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City to Request Jelleff Operating Bids

By Brady HoltCurrent Staff Writer

More than a year after the District promised “immediately to undertake corrective action” regarding the management of the Jelleff Recreation Center, the city will request new bids for the Georgetown facility’s operation, the D.C. Office of Contracting and Procurement said yesterday.

Jelleff, located at 3265 S St., is operated by the Boys & Girls Clubs of Greater Washington through a contract with the District. The Friends of Jelleff group appealed the $480,000 annual contract, awarded in 2010, arguing that the Friends group had offered to run the center for just $60,000 per year and that the city improperly ignored its experience when selecting a bidder.

In February 2011, D.C. Attorney General Irvin Nathan wrote to the Contract Appeals Board that the city would issue a new request for proposals and sign a contract with the winning bidder by September 2011. Although the city canceled its original five-year contract with the Boys & Girls Clubs, the organization continues to operate Jelleff, according to Lauren Stephens, spokesperson for the contracting office.

“Since the initial contract ended in August 2011, OCP has done several short-term extensions to avoid an interruption in operations while [the Department of Parks and Recreation] worked to determine the best course of action for the center,” Stephens wrote in an email.

“We have determined that a new solicitation is needed and expect that it will be issued in the coming weeks,” Stephens added. “We anticipate the solicitation process will be completed by Fall 2012.”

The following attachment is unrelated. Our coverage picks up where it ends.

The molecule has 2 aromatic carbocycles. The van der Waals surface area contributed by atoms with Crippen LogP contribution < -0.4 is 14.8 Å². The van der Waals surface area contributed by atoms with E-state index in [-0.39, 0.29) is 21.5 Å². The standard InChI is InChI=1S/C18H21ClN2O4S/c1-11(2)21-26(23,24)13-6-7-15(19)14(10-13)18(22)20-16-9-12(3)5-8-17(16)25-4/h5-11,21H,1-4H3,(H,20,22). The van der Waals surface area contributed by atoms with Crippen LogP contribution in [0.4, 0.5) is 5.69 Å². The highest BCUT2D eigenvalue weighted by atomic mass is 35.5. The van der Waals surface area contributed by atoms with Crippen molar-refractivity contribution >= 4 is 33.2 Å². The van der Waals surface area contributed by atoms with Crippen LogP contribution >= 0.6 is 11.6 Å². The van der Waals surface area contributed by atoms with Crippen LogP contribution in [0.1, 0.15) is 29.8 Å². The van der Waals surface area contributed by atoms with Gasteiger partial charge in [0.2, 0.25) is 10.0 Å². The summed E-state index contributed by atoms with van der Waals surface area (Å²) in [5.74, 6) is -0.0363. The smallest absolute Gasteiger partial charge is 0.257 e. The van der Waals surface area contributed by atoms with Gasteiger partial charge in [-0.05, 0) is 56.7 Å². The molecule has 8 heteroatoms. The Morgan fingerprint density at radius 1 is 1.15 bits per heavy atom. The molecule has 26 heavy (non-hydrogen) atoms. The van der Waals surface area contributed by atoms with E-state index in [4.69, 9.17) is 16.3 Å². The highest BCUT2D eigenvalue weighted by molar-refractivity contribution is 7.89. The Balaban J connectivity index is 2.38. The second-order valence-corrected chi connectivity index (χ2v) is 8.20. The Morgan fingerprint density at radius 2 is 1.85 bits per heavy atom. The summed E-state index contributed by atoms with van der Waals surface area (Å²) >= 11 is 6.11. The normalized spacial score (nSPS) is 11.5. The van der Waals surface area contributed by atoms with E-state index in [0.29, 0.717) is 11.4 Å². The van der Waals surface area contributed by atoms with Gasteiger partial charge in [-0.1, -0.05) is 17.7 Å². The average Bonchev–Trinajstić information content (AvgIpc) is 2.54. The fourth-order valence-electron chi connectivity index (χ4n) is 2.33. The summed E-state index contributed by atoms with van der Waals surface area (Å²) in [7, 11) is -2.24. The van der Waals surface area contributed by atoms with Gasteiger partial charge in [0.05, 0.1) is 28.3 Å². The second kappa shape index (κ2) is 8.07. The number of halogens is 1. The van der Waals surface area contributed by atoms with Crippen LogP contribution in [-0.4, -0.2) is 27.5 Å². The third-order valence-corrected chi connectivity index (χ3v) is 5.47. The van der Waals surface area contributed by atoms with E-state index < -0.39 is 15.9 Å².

Friends of Jelleff president Marshall Bykofsky said in an interview last week that he’d heard nothing from city officials about the reasons for the delay.

He added that he’s been hearing for months that the new solicitation would be coming “in a few weeks.” “So far they haven’t fulfilled any of their previous promises, so I hope they fulfill this one,” he said.

The Current was unable to reach Boys & Girls Clubs spokesperson Eric Liley for comment yesterday afternoon. Ted Gest, spokesperson for the Office of the Attorney General, declined to comment except to note that his office only advises other agencies and can’t force them to adopt its advice.

The Boys & Girls Clubs would be invited to join other bidders in a new solicitation. If the new procedure is consistent with the attorney general’s February 2011 letter, however, greater weight would be given to the Friends group’s lower cost and its past experience operating the center as its board of directors. The Boys & Girls Clubs has already lost its contract to operate Clubhouse #10 in Columbia Heights.

Jelleff was also at the center of a recent controversy after city officials discussed eliminating Sunday hours as a cost-saving measure.

Parks department spokesperson John Stokes said yesterday that his agency is looking to hire a part-time employee to keep the center open on Sundays.

Ward 2 D.C. Council member Jack Evans said in an interview that he had leaned on parks department director Jesús Aguirre when he heard that Sunday hours were in jeopardy. Evans said it’s essential to keep Jelleff open on Sundays, especially in light of a planned weekend basketball league.

“It’s a widely used facility for kids citywide,” said Evans.

The District bought Jelleff in 2009 after the Boys & Girls Clubs said it would have to close that and other sites for financial reasons.